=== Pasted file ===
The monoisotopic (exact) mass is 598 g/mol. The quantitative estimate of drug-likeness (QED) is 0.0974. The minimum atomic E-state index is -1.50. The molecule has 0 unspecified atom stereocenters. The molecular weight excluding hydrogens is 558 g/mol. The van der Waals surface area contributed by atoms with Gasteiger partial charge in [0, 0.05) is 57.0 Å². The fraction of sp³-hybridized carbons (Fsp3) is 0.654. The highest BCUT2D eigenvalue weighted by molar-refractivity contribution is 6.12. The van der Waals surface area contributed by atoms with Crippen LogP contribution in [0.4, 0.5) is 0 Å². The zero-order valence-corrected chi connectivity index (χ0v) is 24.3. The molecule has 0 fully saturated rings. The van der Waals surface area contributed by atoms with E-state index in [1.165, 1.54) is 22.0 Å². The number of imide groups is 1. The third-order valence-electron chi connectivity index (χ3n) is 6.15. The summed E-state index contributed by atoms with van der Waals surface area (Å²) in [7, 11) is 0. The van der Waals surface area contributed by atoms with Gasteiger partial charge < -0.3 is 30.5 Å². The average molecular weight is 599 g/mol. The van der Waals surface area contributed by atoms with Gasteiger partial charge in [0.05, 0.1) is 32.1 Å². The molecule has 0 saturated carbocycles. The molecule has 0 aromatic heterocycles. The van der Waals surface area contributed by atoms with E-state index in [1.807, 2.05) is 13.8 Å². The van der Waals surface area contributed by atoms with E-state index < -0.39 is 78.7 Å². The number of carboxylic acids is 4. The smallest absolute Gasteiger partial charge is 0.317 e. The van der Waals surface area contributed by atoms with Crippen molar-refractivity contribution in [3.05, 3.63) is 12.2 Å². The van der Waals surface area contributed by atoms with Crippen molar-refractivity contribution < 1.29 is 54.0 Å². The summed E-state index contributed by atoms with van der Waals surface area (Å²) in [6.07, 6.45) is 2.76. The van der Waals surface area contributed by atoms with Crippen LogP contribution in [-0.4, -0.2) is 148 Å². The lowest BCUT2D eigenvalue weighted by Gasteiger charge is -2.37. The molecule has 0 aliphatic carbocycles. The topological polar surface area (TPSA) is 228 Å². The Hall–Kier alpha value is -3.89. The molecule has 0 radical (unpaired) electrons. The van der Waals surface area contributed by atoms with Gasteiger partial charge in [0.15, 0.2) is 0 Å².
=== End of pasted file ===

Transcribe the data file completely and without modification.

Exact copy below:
The monoisotopic (exact) mass is 598 g/mol. The quantitative estimate of drug-likeness (QED) is 0.0974. The minimum atomic E-state index is -1.50. The molecule has 0 unspecified atom stereocenters. The molecular weight excluding hydrogens is 558 g/mol. The van der Waals surface area contributed by atoms with Gasteiger partial charge in [0, 0.05) is 57.0 Å². The fraction of sp³-hybridized carbons (Fsp3) is 0.654. The highest BCUT2D eigenvalue weighted by molar-refractivity contribution is 6.12. The van der Waals surface area contributed by atoms with Crippen LogP contribution in [0.4, 0.5) is 0 Å². The zero-order valence-corrected chi connectivity index (χ0v) is 24.3. The molecule has 0 fully saturated rings. The van der Waals surface area contributed by atoms with E-state index in [1.165, 1.54) is 22.0 Å². The number of imide groups is 1. The third-order valence-electron chi connectivity index (χ3n) is 6.15. The summed E-state index contributed by atoms with van der Waals surface area (Å²) in [7, 11) is 0. The van der Waals surface area contributed by atoms with Gasteiger partial charge < -0.3 is 30.5 Å². The average molecular weight is 599 g/mol. The van der Waals surface area contributed by atoms with Gasteiger partial charge in [0.05, 0.1) is 32.1 Å². The molecule has 0 saturated carbocycles. The molecule has 0 aromatic heterocycles. The van der Waals surface area contributed by atoms with E-state index in [1.807, 2.05) is 13.8 Å². The van der Waals surface area contributed by atoms with E-state index < -0.39 is 78.7 Å². The number of carboxylic acids is 4. The smallest absolute Gasteiger partial charge is 0.317 e. The van der Waals surface area contributed by atoms with Crippen molar-refractivity contribution in [3.05, 3.63) is 12.2 Å². The van der Waals surface area contributed by atoms with Crippen molar-refractivity contribution < 1.29 is 54.0 Å². The summed E-state index contributed by atoms with van der Waals surface area (Å²) in [6.07, 6.45) is 2.76. The van der Waals surface area contributed by atoms with Crippen LogP contribution in [-0.4, -0.2) is 148 Å². The lowest BCUT2D eigenvalue weighted by Gasteiger charge is -2.37. The molecule has 0 aliphatic carbocycles. The topological polar surface area (TPSA) is 228 Å². The Hall–Kier alpha value is -3.89. The molecule has 0 radical (unpaired) electrons. The van der Waals surface area contributed by atoms with Gasteiger partial charge in [0.15, 0.2) is 0 Å².